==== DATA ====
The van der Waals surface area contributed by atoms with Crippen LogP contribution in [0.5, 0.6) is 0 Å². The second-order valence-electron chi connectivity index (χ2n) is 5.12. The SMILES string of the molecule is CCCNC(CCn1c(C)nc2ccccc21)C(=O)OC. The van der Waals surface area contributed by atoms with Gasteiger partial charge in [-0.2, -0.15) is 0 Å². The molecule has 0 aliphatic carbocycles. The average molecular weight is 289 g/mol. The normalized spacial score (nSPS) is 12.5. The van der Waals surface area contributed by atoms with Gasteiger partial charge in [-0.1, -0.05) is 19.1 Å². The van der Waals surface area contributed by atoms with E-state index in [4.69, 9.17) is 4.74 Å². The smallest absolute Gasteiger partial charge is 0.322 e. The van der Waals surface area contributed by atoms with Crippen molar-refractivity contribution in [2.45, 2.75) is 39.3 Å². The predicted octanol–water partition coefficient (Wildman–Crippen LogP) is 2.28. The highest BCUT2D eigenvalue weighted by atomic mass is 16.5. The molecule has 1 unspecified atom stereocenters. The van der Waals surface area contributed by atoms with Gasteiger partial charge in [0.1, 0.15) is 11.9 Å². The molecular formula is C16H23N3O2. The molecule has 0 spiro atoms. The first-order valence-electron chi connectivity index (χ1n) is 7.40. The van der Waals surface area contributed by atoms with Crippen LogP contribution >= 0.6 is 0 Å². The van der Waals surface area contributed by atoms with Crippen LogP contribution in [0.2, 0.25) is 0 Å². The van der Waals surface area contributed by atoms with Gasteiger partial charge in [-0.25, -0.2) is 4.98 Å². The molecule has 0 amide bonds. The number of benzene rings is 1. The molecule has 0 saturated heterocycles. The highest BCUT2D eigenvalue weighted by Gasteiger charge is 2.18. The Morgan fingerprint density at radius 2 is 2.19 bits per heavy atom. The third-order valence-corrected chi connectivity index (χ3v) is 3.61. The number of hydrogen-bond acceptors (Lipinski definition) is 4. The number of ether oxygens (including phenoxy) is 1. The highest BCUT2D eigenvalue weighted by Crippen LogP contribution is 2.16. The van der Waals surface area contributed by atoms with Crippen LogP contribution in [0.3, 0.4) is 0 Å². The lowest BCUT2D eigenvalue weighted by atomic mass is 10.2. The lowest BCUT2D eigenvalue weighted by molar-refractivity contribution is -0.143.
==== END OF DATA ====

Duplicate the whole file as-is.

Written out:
The van der Waals surface area contributed by atoms with Crippen LogP contribution in [0.5, 0.6) is 0 Å². The second-order valence-electron chi connectivity index (χ2n) is 5.12. The SMILES string of the molecule is CCCNC(CCn1c(C)nc2ccccc21)C(=O)OC. The van der Waals surface area contributed by atoms with Gasteiger partial charge in [-0.2, -0.15) is 0 Å². The molecule has 0 aliphatic carbocycles. The average molecular weight is 289 g/mol. The normalized spacial score (nSPS) is 12.5. The van der Waals surface area contributed by atoms with Gasteiger partial charge in [-0.1, -0.05) is 19.1 Å². The van der Waals surface area contributed by atoms with E-state index in [4.69, 9.17) is 4.74 Å². The smallest absolute Gasteiger partial charge is 0.322 e. The van der Waals surface area contributed by atoms with Crippen molar-refractivity contribution in [2.45, 2.75) is 39.3 Å². The predicted octanol–water partition coefficient (Wildman–Crippen LogP) is 2.28. The highest BCUT2D eigenvalue weighted by atomic mass is 16.5. The molecule has 1 unspecified atom stereocenters. The van der Waals surface area contributed by atoms with Gasteiger partial charge in [0.1, 0.15) is 11.9 Å². The molecular formula is C16H23N3O2. The molecule has 0 spiro atoms. The first-order valence-electron chi connectivity index (χ1n) is 7.40. The van der Waals surface area contributed by atoms with Crippen LogP contribution >= 0.6 is 0 Å². The van der Waals surface area contributed by atoms with Crippen LogP contribution in [0.2, 0.25) is 0 Å². The van der Waals surface area contributed by atoms with Gasteiger partial charge in [-0.25, -0.2) is 4.98 Å². The molecule has 0 amide bonds. The number of benzene rings is 1. The molecule has 0 saturated heterocycles. The highest BCUT2D eigenvalue weighted by Gasteiger charge is 2.18. The Morgan fingerprint density at radius 2 is 2.19 bits per heavy atom. The third-order valence-corrected chi connectivity index (χ3v) is 3.61. The number of hydrogen-bond acceptors (Lipinski definition) is 4. The number of ether oxygens (including phenoxy) is 1. The highest BCUT2D eigenvalue weighted by Crippen LogP contribution is 2.16. The van der Waals surface area contributed by atoms with Crippen LogP contribution in [0.3, 0.4) is 0 Å². The lowest BCUT2D eigenvalue weighted by atomic mass is 10.2. The lowest BCUT2D eigenvalue weighted by molar-refractivity contribution is -0.143.